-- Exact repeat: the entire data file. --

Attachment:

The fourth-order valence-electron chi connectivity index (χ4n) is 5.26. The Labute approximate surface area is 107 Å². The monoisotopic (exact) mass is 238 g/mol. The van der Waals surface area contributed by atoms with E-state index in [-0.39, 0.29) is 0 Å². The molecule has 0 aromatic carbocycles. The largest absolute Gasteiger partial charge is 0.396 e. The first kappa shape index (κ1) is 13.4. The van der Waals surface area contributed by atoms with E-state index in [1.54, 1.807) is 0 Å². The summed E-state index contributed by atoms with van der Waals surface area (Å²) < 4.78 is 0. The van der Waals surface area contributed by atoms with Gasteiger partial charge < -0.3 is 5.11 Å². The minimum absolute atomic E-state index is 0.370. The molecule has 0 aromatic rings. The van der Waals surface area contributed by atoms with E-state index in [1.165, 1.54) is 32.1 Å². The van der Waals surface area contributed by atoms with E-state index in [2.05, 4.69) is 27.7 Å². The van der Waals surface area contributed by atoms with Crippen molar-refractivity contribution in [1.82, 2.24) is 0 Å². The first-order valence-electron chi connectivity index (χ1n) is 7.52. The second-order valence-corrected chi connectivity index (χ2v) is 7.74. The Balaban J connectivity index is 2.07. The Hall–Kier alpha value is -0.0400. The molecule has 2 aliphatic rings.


The fourth-order valence-electron chi connectivity index (χ4n) is 5.26. The Labute approximate surface area is 107 Å². The monoisotopic (exact) mass is 238 g/mol. The van der Waals surface area contributed by atoms with E-state index in [-0.39, 0.29) is 0 Å². The molecule has 0 aromatic carbocycles. The largest absolute Gasteiger partial charge is 0.396 e. The first kappa shape index (κ1) is 13.4. The van der Waals surface area contributed by atoms with E-state index in [1.54, 1.807) is 0 Å². The summed E-state index contributed by atoms with van der Waals surface area (Å²) < 4.78 is 0. The van der Waals surface area contributed by atoms with Gasteiger partial charge < -0.3 is 5.11 Å². The minimum absolute atomic E-state index is 0.370. The molecule has 0 aromatic rings. The van der Waals surface area contributed by atoms with E-state index in [1.165, 1.54) is 32.1 Å². The van der Waals surface area contributed by atoms with E-state index in [2.05, 4.69) is 27.7 Å². The van der Waals surface area contributed by atoms with Crippen molar-refractivity contribution in [1.82, 2.24) is 0 Å². The first-order valence-electron chi connectivity index (χ1n) is 7.52. The second-order valence-corrected chi connectivity index (χ2v) is 7.74. The Balaban J connectivity index is 2.07. The Hall–Kier alpha value is -0.0400. The molecule has 2 aliphatic rings.